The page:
Most commonly, the DLI product is obtained by leukapheresis of unstimulated peripheral blood, containing approximately 2x108 mononuclear cells, of which about 50% are CD3+ cells, but also includes B-cells, dendritic cells and others. The composition of DLI is altered when G-CSF is given to the donors prior to apheresis or DLI are isolated from the G-CSF primed stem cell graft. G-CSF priming in normal donors increases the yield of CD3+ cells by almost threefold and changes the cytokine profile resulting in Th2-type differentiation, increase of Tregs and expansion of immature antigen presenting cells (APCs). Whether G-SCF mobilized DLI will affect GVHD or GvL remains to be determined.
Regarding dosing of DLI, no obvious dose–response relationship has been identified for diseases other than CML [18-20]. Similarly, there appears to be no relationship between DLI dose and GVHD. Although many investigators use a lower dose for unrelated DLI than for matched sibling DLI, limited retrospective data have identified neither a higher risk of GVHD for unrelated DLI nor a relationship between unrelated DLI dose and either response or toxicity.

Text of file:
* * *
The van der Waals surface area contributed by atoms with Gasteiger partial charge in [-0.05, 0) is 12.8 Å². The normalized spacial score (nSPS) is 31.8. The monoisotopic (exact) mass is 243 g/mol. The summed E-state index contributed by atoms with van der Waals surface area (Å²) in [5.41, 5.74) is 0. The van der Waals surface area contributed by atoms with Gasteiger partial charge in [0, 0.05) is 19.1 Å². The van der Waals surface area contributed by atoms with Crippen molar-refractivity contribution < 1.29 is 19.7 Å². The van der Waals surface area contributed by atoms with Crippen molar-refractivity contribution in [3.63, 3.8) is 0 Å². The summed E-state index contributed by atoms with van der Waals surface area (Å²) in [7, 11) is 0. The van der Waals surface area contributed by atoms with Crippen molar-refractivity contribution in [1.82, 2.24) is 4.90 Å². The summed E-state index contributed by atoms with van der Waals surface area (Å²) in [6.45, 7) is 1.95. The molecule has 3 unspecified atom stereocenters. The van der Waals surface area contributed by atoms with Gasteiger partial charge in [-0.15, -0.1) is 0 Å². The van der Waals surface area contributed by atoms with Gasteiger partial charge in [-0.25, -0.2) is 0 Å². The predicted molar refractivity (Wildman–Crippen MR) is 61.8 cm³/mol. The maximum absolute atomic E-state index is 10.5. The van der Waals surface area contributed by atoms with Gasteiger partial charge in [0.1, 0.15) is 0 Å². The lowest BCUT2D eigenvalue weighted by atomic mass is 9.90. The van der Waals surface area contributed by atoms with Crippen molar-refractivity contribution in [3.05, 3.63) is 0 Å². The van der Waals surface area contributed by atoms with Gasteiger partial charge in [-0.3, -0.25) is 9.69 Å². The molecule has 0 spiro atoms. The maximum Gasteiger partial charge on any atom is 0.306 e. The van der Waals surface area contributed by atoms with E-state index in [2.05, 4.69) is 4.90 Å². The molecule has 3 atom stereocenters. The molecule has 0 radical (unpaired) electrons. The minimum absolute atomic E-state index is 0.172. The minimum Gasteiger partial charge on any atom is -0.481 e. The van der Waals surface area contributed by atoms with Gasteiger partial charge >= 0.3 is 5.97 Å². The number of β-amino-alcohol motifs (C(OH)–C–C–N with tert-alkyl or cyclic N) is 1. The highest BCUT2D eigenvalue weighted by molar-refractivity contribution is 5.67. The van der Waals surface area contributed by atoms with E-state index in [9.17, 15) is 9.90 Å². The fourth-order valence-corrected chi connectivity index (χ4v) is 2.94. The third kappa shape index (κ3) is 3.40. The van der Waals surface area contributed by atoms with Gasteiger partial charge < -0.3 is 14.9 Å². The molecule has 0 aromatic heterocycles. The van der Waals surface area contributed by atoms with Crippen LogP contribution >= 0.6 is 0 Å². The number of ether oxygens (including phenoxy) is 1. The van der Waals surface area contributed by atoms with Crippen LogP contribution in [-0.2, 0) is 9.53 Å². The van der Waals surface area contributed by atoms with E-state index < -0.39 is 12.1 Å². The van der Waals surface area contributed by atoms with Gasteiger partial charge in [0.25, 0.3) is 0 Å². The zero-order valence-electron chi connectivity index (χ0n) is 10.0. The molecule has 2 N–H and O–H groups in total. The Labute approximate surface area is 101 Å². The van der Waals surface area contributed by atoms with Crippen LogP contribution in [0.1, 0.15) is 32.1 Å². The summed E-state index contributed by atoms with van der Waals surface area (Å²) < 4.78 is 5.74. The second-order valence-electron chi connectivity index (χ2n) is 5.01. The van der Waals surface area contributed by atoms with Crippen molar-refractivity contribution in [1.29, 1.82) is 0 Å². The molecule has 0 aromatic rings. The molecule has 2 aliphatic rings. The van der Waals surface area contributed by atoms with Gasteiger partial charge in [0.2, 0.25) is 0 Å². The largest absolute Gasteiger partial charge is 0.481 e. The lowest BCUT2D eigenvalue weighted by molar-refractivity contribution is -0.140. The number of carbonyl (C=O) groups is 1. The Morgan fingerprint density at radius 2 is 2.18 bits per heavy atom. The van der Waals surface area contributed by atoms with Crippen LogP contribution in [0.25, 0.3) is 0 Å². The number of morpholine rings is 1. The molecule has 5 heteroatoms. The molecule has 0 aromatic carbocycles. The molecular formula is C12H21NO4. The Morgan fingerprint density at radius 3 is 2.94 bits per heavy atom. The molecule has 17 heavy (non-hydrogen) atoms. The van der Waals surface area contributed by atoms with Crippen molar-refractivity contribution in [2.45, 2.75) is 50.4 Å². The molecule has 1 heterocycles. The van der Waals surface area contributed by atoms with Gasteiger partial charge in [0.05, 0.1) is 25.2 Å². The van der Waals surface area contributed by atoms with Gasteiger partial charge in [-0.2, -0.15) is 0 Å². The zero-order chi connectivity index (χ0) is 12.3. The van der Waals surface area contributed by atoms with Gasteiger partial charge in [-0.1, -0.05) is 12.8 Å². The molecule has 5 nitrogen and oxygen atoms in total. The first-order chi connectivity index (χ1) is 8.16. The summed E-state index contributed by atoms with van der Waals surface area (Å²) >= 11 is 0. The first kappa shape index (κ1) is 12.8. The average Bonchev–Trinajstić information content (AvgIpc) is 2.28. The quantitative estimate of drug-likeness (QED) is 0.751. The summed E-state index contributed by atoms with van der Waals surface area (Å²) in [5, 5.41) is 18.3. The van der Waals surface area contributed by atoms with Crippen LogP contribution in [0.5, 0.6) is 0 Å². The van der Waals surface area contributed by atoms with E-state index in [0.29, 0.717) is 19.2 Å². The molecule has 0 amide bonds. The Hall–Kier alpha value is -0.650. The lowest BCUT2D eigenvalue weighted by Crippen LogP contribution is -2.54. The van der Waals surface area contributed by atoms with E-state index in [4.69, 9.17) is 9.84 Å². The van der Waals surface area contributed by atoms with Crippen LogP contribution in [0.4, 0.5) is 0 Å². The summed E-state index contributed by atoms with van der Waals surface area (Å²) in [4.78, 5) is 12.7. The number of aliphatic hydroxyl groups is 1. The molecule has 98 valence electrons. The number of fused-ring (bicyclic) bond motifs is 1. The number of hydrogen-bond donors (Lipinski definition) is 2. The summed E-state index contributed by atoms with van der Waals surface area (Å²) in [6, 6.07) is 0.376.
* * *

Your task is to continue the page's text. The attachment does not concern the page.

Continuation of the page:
Several unique methods explore the dual goals of improving the efficacy of DLI without increasing GvHD/Transplant Related Mortality (TRM). Small numbers of patients have been treated with each of these novel strategies and no solid conclusions can be made. These methods, however, appear promising and deserve further exploration. These include: (1) Ex vivo activation and expansion of donor T-cells through costimulation (activated DLI) [24]. (2)Generation and infusion of minor histocompatibility antigen-specific T-cells [25]. (3) Infusion of selected T-cell subsets (CD8+ cell depletion or CD4+ cell selection) [26]. (4) Promote the in vivo clonal expansion of leukemia-reactive T-cells (e.g. via IL-2 administration) [27]. (5) Enhancement of AML antigen presentation to T-cells (e.g. via administration of GM-CSF) [28]. (6) Inactivation of alloreactive T-cells (that is, through transduction of suicide genes into donor T-cells, photochemical inactivation, chemotherapy inactivation, irradiation) [29,30]. (7) Infusion of regulatory cells as an attempt to minimize post DLI-GvHD. (8) Generation and infusion of Th2-type T-cells. (9) Lymphodepletion followed by DLI (eg promote in vivo expansion of the infused lymphocytes by providing lymphoid space and eliminating suppressive regulatory T-cells) [31]. (10) Epigenetic modulation with low-dose 5-azacytidine followed by DLI (e.g. enhance immune effects through upregulation of HLA or cancer testis antigens on leukemic blasts) [32,33]. (11) Biological markers predicting the safety and efficacy of DLI. (e.g. CTLA-4 Single Nucleotide Polymorphism may be used as a surrogate marker for DLI outcome after allogeneic hematopoietic cell transplantation for acute leukemia) [34]. (12) Since immunotherapy seems to be more effective in stages of impending, rather than overt relapse, perhaps the most appropriate platform for DLIs is in a prophylactic setting [35-37].